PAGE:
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Casagrande

"Every American now is $51,000 in debt. That’s money I owe, that’s money my children owe before they even go to kindergarten, that’s their check to the federal government right now."

Caroline Casagrande on Friday, October 26th, 2012 in an interview with NJTV's Michael Aron for "On The Record"

Caroline Casagrande says every American owes federal government $51,000


Pity the poor children of the United States – they, along with their parents, are already in hock to the federal government for thousands of dollars.

Assemblywoman Caroline Casagrande (R-Monmouth) made that claim Oct. 26 during an interview with Michael Aron on NJTV’s "On The Record."

"Every American now is $51,000 in debt," Casagrande told Aron. "That’s money I owe, that’s money my children owe before they even go to kindergarten, that’s their check to the federal government right now."

Casagrande’s number is solid, but she doesn’t have to worry about whipping out her checkbook or debit card any time soon, some federal budget experts say.

Let’s start by reviewing the two commonly cited forms of national debt -- debt held by the public and total debt.

Debt held by the public is money borrowed from investors outside of the federal government. The total debt represents debt held by the public as well as money the federal government owes itself, including for programs such as Social Security and Medicare.

Now let’s look at the numbers in Casagrande’s claim.

The U.S. Government Debt website on Nov. 6 – the date we started looking into Casagrande’s clam -- listed the national debt at $16,295,297,196,000. If that’s divided by 314,719,484 -- the total U.S. population, according to the Census Bureau, each American owes the federal government $51,777.21.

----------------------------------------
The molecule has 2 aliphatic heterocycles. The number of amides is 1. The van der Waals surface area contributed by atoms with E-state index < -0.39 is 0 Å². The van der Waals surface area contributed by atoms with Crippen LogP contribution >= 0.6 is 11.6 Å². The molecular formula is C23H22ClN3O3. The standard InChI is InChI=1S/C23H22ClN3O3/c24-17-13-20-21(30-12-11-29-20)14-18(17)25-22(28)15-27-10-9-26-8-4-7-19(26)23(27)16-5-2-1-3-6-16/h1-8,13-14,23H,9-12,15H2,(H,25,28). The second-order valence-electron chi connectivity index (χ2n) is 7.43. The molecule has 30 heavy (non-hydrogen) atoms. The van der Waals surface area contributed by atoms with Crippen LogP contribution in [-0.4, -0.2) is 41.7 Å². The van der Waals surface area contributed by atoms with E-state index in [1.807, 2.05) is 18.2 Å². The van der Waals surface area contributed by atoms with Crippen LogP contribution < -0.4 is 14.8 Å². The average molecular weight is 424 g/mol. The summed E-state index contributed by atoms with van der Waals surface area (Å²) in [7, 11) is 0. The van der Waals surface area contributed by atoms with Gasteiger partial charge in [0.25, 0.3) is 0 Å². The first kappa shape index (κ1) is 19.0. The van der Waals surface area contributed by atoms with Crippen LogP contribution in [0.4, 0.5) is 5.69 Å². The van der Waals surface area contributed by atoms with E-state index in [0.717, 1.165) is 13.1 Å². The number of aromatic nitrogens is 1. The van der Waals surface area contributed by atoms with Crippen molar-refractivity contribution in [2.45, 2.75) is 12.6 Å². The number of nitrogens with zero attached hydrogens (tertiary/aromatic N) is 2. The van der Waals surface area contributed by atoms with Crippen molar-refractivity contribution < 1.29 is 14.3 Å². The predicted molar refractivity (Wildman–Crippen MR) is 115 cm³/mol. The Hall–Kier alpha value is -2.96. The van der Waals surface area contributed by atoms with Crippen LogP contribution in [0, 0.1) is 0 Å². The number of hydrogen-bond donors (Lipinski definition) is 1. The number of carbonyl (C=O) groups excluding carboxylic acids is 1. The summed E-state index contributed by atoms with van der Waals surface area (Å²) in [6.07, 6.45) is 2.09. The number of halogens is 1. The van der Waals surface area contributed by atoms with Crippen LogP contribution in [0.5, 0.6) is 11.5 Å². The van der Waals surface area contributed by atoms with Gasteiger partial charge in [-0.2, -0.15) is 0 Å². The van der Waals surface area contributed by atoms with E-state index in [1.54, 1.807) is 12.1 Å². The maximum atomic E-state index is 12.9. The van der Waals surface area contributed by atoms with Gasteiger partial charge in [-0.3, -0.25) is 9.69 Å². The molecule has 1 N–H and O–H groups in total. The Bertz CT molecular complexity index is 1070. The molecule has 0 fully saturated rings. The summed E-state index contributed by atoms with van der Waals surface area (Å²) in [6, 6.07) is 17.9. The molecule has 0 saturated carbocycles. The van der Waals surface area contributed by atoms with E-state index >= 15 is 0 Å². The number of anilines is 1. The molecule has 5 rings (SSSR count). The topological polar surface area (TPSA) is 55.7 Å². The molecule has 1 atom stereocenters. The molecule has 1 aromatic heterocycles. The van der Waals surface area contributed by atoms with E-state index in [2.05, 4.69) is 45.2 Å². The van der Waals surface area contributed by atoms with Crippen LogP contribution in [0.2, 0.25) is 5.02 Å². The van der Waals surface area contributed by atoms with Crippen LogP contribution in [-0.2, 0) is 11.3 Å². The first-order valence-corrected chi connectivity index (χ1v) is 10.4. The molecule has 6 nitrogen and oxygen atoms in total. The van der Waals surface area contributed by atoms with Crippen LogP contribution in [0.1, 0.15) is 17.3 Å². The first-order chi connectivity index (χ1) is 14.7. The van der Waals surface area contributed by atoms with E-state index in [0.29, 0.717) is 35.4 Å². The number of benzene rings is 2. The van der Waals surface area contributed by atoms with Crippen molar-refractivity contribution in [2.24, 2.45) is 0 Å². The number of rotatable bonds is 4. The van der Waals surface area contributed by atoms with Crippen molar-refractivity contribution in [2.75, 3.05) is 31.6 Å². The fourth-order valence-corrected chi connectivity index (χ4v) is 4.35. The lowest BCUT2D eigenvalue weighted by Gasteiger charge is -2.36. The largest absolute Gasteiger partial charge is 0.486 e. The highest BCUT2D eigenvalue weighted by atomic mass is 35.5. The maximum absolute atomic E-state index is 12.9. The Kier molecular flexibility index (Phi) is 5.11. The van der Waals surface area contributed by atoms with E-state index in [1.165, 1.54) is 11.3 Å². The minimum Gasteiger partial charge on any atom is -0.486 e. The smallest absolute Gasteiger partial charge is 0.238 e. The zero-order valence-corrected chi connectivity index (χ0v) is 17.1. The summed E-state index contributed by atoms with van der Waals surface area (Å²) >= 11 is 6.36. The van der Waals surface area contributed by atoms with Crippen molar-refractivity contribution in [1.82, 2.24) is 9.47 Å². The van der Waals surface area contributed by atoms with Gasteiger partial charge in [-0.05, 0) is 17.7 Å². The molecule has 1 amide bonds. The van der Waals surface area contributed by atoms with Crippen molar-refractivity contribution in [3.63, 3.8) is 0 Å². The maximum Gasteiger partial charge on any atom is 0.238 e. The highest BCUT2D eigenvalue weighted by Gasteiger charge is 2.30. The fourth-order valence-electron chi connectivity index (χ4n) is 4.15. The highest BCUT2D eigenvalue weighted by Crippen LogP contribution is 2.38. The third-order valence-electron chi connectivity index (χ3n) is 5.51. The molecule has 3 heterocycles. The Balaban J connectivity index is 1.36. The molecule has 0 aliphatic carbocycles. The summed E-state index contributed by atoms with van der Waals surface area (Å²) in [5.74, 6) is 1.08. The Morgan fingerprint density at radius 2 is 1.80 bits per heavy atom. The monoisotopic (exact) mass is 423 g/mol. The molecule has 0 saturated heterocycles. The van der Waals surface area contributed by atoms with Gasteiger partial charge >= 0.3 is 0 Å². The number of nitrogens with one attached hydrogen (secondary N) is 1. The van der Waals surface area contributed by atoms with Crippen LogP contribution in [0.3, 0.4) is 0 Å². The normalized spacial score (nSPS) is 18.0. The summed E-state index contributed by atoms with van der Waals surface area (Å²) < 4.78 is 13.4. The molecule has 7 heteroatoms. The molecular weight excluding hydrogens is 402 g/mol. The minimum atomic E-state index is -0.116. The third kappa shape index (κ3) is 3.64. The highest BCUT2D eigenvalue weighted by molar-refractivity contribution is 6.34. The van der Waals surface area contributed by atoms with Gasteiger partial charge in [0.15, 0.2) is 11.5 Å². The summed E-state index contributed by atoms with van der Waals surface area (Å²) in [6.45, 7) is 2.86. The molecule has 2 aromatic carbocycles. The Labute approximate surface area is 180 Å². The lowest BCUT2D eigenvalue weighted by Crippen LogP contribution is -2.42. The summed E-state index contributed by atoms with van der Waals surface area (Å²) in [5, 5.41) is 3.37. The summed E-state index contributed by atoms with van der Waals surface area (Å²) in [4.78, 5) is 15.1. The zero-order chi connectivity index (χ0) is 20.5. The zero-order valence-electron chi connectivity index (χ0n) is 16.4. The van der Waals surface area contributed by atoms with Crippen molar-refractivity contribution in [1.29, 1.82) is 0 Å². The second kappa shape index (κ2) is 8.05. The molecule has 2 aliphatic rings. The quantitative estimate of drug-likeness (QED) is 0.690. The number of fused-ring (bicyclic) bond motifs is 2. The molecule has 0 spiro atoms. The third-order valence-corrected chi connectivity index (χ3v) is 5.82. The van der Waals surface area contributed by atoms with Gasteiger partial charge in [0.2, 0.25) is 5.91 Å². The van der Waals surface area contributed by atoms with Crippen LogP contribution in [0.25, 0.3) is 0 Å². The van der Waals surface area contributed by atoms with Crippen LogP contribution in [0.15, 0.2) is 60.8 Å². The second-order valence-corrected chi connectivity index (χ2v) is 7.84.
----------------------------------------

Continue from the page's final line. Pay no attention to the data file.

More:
So, Casagrande’s number is accurate. But should Americans actually expect to pay that bill? Not necessarily.

Gary Burtless, a senior fellow of economic studies at the Brookings Institution who has worked as a government economist and served on federal advisory panels under presidents of both parties, explained that what the nation owes each year on the national debt is annual interest and principal payments.

"Do grandma and the grandkids have to pay off the national debt, as Assemblywoman Caroline Casagrande seems to suggest?  No, they do not," Burtless wrote. "Our grandkids’ great grandparents did not pay off the federal debt; neither did their parents or grandparents. There is no rule that the national debt has to be paid off in one generation, three generations, or even ten generations. Taxpayers do not face the possibility that they will receive a $51,000 bill in the mail anytime soon."  

An invoice might not be in the mail but Casagrande’s statement is fair, according to spokespeople for the conservative Heritage Foundation and American Enterprise Institute.

"We’re not even going to pay off the debt, we’re going to pay down the interest," said Matt Jensen, a research associate in Economic Policy Studies at the AEI. " Under no proposal that I’ve seen is someone paying down the debt in real dollars. What we’re really talking about is paying the interest on the debt, forever. You’ll pay the interest, your children will pay the interest."